Eva Maria Ocherbauer - Olorisa

FotoFactory.Lagos 2021

The OLORISA book project investigates the complex relations of art and spirituality in terms of cross-cultural contexts by revisiting Austrian/Nigerian artist Susanne Wenger’s revitalisation of the sacred grove of the Yoruba Orisa (deity) Osun, located in Osogbo, Western Nigeria. Throughout her career, Susanne Wenger sought a holistic creativity that used modern art to pursue spiritual transcendence. Her preservation and transformation of the Osun grove is the ultimate culmination of this search for transcendent spirituality. 

OLORISA is a contemporary search for similar spiritual synthesis, this time between the collaborative protocols Wenger and the Osogbo community used to rebuild and renovate the Osun grove, and those of four contemporary Nigerian and European artists – Eva Maria Ocherbauer, Rahima Gambo, Adeola Olagunju and Roberta Stein. The four artists use photography to explore Osun’s grove and document traces of Wenger’s historical work, as well as develop personal artistic approaches to contemporary photography inspired by its spiritual essence. Osun is associated with fertility, prosperity and healing. Their interrogation of the sacred grove’s unique symbiosis of Austrian and Yoruba aesthetics is in essence a spiritual pilgrimage of the sort Wenger herself made, a search for Osun’s benevolence, for creative fertility, and for spiritual healing in our tumultuous times. OLORISA thus heralds the return of the sacred in modernist narratives that have for too long effaced how the search for spiritual transcendence gave birth to modernism in its divergent expressions.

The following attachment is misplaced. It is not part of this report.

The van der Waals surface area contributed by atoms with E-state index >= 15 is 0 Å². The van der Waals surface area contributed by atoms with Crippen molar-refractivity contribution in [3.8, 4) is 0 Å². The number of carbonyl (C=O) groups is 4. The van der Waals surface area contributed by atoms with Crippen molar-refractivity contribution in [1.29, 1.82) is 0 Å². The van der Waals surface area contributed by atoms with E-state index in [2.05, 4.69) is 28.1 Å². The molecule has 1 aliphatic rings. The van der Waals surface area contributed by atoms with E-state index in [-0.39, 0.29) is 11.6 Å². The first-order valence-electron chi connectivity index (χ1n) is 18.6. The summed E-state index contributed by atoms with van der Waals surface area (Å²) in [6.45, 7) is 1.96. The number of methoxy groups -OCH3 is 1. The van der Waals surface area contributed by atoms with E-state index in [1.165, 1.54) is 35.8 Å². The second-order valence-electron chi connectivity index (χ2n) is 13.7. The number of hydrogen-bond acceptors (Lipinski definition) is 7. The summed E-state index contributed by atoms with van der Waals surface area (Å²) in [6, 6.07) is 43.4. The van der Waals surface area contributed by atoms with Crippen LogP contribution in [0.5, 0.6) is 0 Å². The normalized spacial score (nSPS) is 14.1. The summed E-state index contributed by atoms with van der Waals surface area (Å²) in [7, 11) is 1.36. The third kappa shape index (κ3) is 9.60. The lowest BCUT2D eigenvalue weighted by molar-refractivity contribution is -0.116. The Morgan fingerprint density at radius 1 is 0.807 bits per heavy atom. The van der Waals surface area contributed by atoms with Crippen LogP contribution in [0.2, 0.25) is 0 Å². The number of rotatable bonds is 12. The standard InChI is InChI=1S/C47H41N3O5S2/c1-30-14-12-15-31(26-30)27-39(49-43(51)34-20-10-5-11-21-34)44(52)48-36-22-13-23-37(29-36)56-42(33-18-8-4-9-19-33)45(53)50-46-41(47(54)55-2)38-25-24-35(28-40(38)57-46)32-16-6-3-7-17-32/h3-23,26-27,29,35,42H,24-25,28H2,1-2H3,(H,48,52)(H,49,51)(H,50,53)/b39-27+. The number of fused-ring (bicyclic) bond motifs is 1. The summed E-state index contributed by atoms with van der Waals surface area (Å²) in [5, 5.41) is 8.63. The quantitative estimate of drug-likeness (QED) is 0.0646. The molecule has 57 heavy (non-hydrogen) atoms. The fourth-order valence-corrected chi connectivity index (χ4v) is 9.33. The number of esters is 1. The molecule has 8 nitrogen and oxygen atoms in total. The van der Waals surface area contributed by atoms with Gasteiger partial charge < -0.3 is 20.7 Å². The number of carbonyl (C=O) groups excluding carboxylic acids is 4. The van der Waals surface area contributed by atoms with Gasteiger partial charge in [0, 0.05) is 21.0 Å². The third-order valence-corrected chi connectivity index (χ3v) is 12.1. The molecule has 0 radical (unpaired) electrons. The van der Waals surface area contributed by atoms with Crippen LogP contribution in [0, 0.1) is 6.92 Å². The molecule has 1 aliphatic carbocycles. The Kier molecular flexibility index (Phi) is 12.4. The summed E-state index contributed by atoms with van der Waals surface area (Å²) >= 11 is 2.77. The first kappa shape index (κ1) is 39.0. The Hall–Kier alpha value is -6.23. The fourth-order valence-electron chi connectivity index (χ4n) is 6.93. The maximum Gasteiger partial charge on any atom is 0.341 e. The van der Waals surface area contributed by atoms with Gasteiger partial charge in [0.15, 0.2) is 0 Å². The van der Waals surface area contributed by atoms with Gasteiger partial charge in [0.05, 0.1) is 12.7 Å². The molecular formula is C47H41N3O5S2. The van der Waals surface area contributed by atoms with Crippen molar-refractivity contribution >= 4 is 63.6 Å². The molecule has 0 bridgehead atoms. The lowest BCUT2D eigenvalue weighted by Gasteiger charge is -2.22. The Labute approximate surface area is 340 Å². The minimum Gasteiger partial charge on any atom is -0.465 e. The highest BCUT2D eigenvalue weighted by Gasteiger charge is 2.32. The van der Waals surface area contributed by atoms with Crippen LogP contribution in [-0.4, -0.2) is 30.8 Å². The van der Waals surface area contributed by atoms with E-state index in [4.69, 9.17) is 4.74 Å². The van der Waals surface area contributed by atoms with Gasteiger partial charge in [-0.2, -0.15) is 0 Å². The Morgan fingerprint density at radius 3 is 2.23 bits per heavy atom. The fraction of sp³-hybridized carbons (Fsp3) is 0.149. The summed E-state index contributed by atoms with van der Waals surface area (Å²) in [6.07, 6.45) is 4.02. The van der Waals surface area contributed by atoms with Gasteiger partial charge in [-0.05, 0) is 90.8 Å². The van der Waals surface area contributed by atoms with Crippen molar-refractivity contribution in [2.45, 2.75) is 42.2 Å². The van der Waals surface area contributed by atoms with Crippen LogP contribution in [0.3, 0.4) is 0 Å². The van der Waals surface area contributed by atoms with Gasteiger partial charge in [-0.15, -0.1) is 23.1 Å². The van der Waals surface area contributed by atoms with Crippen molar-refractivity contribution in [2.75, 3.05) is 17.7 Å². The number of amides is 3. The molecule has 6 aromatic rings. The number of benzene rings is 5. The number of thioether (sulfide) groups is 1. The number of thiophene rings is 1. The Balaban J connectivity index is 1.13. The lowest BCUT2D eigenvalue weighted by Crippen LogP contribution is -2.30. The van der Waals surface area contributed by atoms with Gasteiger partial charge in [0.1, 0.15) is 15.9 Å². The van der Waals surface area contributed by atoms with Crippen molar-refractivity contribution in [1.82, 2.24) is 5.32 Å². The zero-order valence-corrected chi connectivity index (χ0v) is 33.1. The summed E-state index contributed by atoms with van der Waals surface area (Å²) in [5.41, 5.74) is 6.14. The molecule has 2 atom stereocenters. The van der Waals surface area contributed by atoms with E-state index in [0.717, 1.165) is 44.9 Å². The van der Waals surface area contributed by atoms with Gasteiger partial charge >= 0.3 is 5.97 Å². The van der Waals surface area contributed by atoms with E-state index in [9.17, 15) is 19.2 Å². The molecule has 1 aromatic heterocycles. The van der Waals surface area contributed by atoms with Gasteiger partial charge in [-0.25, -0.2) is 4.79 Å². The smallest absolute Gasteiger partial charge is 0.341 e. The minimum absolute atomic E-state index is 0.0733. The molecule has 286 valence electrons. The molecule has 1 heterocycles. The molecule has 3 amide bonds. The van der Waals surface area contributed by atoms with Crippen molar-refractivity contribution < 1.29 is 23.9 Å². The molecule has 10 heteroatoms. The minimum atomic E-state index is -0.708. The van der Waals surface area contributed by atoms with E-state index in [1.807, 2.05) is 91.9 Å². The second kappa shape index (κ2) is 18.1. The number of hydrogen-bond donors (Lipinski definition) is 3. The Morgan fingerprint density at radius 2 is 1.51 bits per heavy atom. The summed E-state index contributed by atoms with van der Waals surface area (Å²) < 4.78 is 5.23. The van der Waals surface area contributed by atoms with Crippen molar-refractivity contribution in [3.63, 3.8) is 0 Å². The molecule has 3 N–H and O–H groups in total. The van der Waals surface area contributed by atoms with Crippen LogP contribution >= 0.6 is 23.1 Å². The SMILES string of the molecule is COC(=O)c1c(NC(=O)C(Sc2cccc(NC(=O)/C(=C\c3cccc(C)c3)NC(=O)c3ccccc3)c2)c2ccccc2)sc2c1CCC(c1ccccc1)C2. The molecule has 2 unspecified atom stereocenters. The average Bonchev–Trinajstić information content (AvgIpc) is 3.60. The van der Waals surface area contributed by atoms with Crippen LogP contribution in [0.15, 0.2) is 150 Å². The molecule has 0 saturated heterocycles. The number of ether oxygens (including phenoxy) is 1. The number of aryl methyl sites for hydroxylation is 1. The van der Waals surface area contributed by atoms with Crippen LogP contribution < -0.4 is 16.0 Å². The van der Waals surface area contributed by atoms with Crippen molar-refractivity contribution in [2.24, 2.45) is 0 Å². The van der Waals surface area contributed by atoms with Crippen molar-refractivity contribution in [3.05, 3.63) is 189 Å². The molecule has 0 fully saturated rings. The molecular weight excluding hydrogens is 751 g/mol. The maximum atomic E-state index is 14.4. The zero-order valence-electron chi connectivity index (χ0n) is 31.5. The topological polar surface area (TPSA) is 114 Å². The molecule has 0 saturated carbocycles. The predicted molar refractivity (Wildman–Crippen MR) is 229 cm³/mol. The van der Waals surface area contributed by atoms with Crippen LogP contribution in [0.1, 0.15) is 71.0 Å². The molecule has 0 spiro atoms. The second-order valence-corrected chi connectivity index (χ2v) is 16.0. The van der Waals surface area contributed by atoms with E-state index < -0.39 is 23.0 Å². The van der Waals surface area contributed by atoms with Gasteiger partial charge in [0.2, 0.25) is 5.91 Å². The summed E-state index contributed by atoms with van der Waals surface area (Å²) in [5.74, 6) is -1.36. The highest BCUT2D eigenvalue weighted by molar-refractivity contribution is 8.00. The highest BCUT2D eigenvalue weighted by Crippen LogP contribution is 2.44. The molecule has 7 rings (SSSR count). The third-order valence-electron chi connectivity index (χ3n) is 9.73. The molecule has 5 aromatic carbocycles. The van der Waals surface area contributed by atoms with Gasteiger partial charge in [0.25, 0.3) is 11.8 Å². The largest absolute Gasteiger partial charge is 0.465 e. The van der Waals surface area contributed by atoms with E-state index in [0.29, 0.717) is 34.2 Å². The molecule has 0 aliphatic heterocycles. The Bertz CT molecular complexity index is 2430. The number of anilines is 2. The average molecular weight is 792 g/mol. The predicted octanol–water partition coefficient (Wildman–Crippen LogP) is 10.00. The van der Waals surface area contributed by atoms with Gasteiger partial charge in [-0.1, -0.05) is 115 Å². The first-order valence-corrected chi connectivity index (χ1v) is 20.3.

Participating artists: Susanne Wenger, Eva Maria Ocherbauer, Rahima Gambo, Adeola Olagunju and Roberta Stein.

Extended essay by Sylvester Okwunodu Ogbechie.